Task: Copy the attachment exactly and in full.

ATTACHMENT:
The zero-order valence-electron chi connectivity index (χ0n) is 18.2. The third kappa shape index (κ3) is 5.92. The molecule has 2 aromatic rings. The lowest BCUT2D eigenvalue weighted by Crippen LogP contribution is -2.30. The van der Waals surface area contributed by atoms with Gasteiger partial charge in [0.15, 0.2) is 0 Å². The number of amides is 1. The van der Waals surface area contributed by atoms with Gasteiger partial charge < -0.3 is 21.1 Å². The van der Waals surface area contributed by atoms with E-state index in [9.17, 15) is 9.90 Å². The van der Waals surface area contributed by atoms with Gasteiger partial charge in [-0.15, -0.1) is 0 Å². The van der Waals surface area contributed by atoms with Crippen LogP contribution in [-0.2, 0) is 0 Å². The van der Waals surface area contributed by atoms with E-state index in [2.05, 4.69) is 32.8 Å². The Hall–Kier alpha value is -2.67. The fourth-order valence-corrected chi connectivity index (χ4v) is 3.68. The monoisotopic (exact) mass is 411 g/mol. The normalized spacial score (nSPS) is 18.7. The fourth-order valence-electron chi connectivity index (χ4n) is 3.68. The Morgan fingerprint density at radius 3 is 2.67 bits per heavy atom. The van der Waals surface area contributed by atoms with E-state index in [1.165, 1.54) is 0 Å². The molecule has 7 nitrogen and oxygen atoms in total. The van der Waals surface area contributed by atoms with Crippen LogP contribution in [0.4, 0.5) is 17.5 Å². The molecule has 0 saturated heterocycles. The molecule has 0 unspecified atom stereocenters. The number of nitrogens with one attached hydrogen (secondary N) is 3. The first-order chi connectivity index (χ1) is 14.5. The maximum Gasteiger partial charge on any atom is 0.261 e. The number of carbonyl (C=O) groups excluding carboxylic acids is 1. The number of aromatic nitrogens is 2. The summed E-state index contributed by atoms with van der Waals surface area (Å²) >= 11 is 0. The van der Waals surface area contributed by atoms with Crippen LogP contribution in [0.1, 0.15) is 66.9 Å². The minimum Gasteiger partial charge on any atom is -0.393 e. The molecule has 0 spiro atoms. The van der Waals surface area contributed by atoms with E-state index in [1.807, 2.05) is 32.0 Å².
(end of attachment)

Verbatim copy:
The zero-order valence-electron chi connectivity index (χ0n) is 18.2. The third kappa shape index (κ3) is 5.92. The molecule has 2 aromatic rings. The lowest BCUT2D eigenvalue weighted by Crippen LogP contribution is -2.30. The van der Waals surface area contributed by atoms with Gasteiger partial charge in [0.15, 0.2) is 0 Å². The number of amides is 1. The van der Waals surface area contributed by atoms with Gasteiger partial charge < -0.3 is 21.1 Å². The van der Waals surface area contributed by atoms with E-state index in [9.17, 15) is 9.90 Å². The van der Waals surface area contributed by atoms with Gasteiger partial charge in [-0.15, -0.1) is 0 Å². The van der Waals surface area contributed by atoms with Crippen LogP contribution in [-0.2, 0) is 0 Å². The van der Waals surface area contributed by atoms with E-state index in [2.05, 4.69) is 32.8 Å². The Hall–Kier alpha value is -2.67. The fourth-order valence-corrected chi connectivity index (χ4v) is 3.68. The monoisotopic (exact) mass is 411 g/mol. The normalized spacial score (nSPS) is 18.7. The fourth-order valence-electron chi connectivity index (χ4n) is 3.68. The Morgan fingerprint density at radius 3 is 2.67 bits per heavy atom. The van der Waals surface area contributed by atoms with E-state index in [1.165, 1.54) is 0 Å². The molecule has 7 nitrogen and oxygen atoms in total. The van der Waals surface area contributed by atoms with Crippen LogP contribution in [0.4, 0.5) is 17.5 Å². The molecule has 0 saturated heterocycles. The molecule has 0 unspecified atom stereocenters. The number of nitrogens with one attached hydrogen (secondary N) is 3. The first-order chi connectivity index (χ1) is 14.5. The maximum Gasteiger partial charge on any atom is 0.261 e. The number of carbonyl (C=O) groups excluding carboxylic acids is 1. The number of aromatic nitrogens is 2. The summed E-state index contributed by atoms with van der Waals surface area (Å²) >= 11 is 0. The van der Waals surface area contributed by atoms with Crippen LogP contribution in [0.1, 0.15) is 66.9 Å². The minimum Gasteiger partial charge on any atom is -0.393 e. The molecule has 0 spiro atoms. The van der Waals surface area contributed by atoms with E-state index in [1.807, 2.05) is 32.0 Å².